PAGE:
2,500-year-old crop seeds discovered in Bogura's Mahasthangarh
12:00 AM, March 02, 2019 / LAST MODIFIED: 11:32 AM, March 02, 2019

2,500-year-old crop seeds discovered

New clue to ancient farming practices in Bangladesh

Archaeologists have found crop seeds as old as 2,500 years in Bogura's Mahasthangarh. 

They believe it will help them discover many aspects of ancient Bengal's agricultural practices and environmental condition.

This is the first time archaeologists are researching crop seeds to determine Bangladesh's ancient civilisation, Mizanur Rahman Zami, assistant professor at Jahangirnagar University's Archaeology department, told The Daily Star recently.

Zami led a team of archaeologists that found the seeds through an excavation carried out between February 3 and 23. The team included 30 students from the JU department and officials from the government's archaeological department.

Digging 4.3 metres into the ground, the team collected nearly 10,000 crop seeds, including that of rice, corn, beans, chickpeas, lentil, muug daal and cotton, he said.

“Analysing those crops, it's possible to know many crucial information, including the climatic condition of that period. It will also reveal information about human migration through Bangladesh and give a clear concept about ancient Bangladeshi civilisation,” he said.

The team also found artifact like pieces of earthen Northern Black Polished Ware (NBPW) which dates back to around 2,500 years.

“So we get a relative date of those crops that used to be cultivated in those areas at least 2500 years ago. We could get older evidence if we excavated further,” said Zami, who did his post graduation on Environmental Archeology from London School of Archeology.

The archaeologist thinks the most significant discovery of the excavation was finding some samples of Oryza Sativa Aus rice, one of the three wild rice varieties of Asia, which researchers believe could have its origin in Bengal and Assam.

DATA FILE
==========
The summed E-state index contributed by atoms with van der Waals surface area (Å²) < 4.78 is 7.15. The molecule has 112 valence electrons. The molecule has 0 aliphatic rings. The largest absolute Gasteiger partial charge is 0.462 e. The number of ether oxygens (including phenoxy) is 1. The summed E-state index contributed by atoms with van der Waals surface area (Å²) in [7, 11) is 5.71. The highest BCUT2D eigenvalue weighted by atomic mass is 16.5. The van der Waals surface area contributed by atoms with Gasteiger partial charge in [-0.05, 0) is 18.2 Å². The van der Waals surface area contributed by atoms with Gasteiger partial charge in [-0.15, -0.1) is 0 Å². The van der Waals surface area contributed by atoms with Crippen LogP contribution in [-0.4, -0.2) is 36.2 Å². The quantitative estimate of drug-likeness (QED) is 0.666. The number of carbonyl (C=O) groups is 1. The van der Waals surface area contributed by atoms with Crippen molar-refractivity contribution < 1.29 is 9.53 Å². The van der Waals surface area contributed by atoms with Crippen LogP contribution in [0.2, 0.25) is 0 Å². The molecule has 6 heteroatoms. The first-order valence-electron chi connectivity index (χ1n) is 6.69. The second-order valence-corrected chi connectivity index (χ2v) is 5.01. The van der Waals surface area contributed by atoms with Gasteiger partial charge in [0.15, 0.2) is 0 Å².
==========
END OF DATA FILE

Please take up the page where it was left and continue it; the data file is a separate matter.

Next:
There are two other wild rice varieties – Oryza Sativa Japoica which originated in China nearly 12,000 years ago and Oryza Sativa Indica nearly 10,000 years ago in the Ganges plain of northern India. All the rice varieties available now came from those three wild varieties.

But researchers are still not certain about the origin of 'Aus' wild rice variety.

“Analysing the morphology of the rice we got in Bogura, we can primarily say that it is 'Aus' rice variety,” Zami said, adding, “However, a lot of research -- profiling of the DNA and isotope of samples -- is needed to be absolutely sure about it.”

The research can prove that Pundru civilization (in Bogura) is older than what was thought earlier (around 2000 years). It may also prove that there was an agro-based village civilisation in that area before urban settlement replaced it.

Zami said he would soon take the samples to a laboratory in the UK for testing.

After analysis of the DNA and isotope of the samples, it would be possible to get an idea about the crop pattern, agriculture method, food habit and many other indicators of the civilisation of the ancient Bengal, he said.

It will also give a clear idea about the environment and climatic condition of that period, he said, adding that analysis of the crop would also help reveal the route of human migration through Bengal.

“Because people stopped migration when they started living in a certain place and domesticated the wild crop. It helped civilisation to evolve,” he said.

Asked, eminent archaeologist Prof Sufi Mustafizur Rahman of Jahangirnagar University, said archeological evidence like palace, temple and mosque usually gives a glimpse of the history relating to kings and emperors. It does not give any idea about the common people, their agricultural practices, culture and how their civilisation evolved. 

“But research on crop seeds, pollens from the ancient period gives us that opportunity to know the history of environment. It helps us determine when and from where people came and also the climate of a particular period,” he said.

“This research is also important as it will help claim intellectual property right upon any certain crop if we could prove that that particular crop originated from our land,” added Sufi Mustafizur Rahman, who has long been working on the archeological sites at Wari Bateshwar and Bikrampur. 

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